Greta Gaudig, director of the Greifswald Mire Centre in Germany and expert on peatland-related policy, will be the keynote speaker, while members of the project team from the regional authority Natural England will also give presentations.
The essential role of bogs as carbon sinks and areas of rich biodiversity in England and across Europe has declined over the past century as a result of mechanised peat extraction and associated drainage.
The That’s LIFE project has extended the area of peat bog habitat under active restoration in the north of England and helped provide a long-term future for the rare plants, birds and insects found in this wetland habitat.
“The completion of the project will leave a lasting legacy for the UK's largest lowland raised bog,” said Helen Laycock, Natural England.
Registration details and a full conference programme will be available shortly. For more information, please email Humberhead.Peatlands@naturalengland.org.uk.
The LIFE-URBANLAKE project is organising a symposium on five years of work restoring the Old Danube. The event will be held by local water utility, Wiener Gewässer, under the motto "Together for the Old Danube" (gemeinsam für die Alte Donau) at the Tech Gate in Vienna, Austria.
Covering an area of over 1 square kilometres, the Old Danube is one of the largest urban lakes in Europe. It is clean enough to bathe in, but escalating water demand and climate change are threatening its environmental status. Measures implemented since 2013 by LIFE-URBANLAKE have helped safeguard the water body both as an ecologically valuable habitat and as a recreational area.
The symposium invites water specialists to take stock of these project results. Its first day will feature presentations from the LIFE-URBANLAKE team and invited speakers. The second day will be dedicated to a field excursion to the Old Danube. Participation is by invitation only given restrictions on seating capacity, and the working language is German. Further information is available online or by e-mailing the organiser (MA45@wien-event.at).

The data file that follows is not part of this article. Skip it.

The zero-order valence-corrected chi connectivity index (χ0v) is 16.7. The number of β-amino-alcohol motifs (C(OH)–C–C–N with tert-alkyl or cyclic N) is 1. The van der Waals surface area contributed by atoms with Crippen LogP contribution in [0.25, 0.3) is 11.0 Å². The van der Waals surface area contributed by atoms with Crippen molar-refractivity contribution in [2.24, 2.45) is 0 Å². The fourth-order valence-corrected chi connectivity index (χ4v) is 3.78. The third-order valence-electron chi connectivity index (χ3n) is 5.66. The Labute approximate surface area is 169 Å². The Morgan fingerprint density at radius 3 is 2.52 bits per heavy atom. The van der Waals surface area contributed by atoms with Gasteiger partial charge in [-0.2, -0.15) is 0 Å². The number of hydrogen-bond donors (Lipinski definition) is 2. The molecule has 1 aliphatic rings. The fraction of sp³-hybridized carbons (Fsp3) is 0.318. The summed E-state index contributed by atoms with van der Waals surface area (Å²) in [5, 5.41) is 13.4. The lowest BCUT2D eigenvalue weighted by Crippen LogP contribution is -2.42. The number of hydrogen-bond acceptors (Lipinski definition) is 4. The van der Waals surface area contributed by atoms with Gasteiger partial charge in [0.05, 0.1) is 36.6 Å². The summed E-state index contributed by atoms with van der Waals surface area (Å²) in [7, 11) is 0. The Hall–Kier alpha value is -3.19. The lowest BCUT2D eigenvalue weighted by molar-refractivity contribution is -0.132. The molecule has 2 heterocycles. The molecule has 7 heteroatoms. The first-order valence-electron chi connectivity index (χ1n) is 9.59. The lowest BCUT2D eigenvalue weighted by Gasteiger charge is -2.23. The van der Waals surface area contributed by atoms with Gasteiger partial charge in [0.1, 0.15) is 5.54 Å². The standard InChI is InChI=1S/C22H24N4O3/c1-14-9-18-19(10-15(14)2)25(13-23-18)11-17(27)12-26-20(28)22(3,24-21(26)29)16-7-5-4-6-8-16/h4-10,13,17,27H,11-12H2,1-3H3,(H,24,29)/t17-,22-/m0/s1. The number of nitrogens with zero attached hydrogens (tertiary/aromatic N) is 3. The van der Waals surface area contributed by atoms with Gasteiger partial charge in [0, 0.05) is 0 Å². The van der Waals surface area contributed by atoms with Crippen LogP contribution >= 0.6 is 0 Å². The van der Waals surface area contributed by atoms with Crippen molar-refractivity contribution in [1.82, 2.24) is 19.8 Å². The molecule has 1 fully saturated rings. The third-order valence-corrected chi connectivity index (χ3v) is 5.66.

The University of Girona will hold the 8th European Pond Conservation Network Workshop with support from the Museu de la Mediterrània and the Council of Torroella de Montgrí in northwest Spain. The event will address the state of ponds and lagoons in Europe, and hold the final meeting of the EU-funded project LIFE-PLETERA.
Lagoons and ponds constitute hotspots for biodiversity and supply key ecosystem services to local communities. The workshop will look at how climate change is causing the reduction or even disappearance of many of these habitats. It will notably identify the key factors influencing the diversity of species inhabiting them. The workshop will also hold a session marking the end of the LIFE-PLETERA project to look at the management and restoration of coastal lagoons.
La Pletera is a coastal lagoon system of high ecological importance near Torroella de Montgri that is notably threatened by urban development. The project LIFE-PLETERA has helped restore the lagoons in order to safeguard their ecological function.
The first two days of the European Pond Conservation Network Workshop will feature oral presentations and poster sessions. The third day will focus on the outcomes of the LIFE-PLETERA project and the final day will be devoted to a field trip.
The Sand LIFE project is holding a retrospective conference on its work restoring sandy habitats in southern Sweden. The event will review project achievements over three days of presentations at the Länsförsäkringar facilities in Kristianstad, Sweden. It addresses matters of nature conservation, invasive species and sandy habitats.
In the 18th century, most local woodlands and trees were removed from the sandy soils of Skåne, leading to wind erosion and severe sand drift across long stretches of this traditional landscape. The Sand LIFE project has helped restore, maintain and increase biodiversity across 23 Natura 2000 sites fostering sandy soils in southern Sweden.
The programme of the Sand LIFE conference includes sessions on the achievements of Sand LIFE and other restoration projects in Europe, as well as general presentations from experts on species and habitats in sandy areas. Speakers include representatives of academia, local government and conservation projects. The second day of the conference will be dedicated to a field excursion to conservation sites in Skåne, Sweden.
The conference is free of charge. Its working language is English. Participants are invited to register online by 07 May 2018.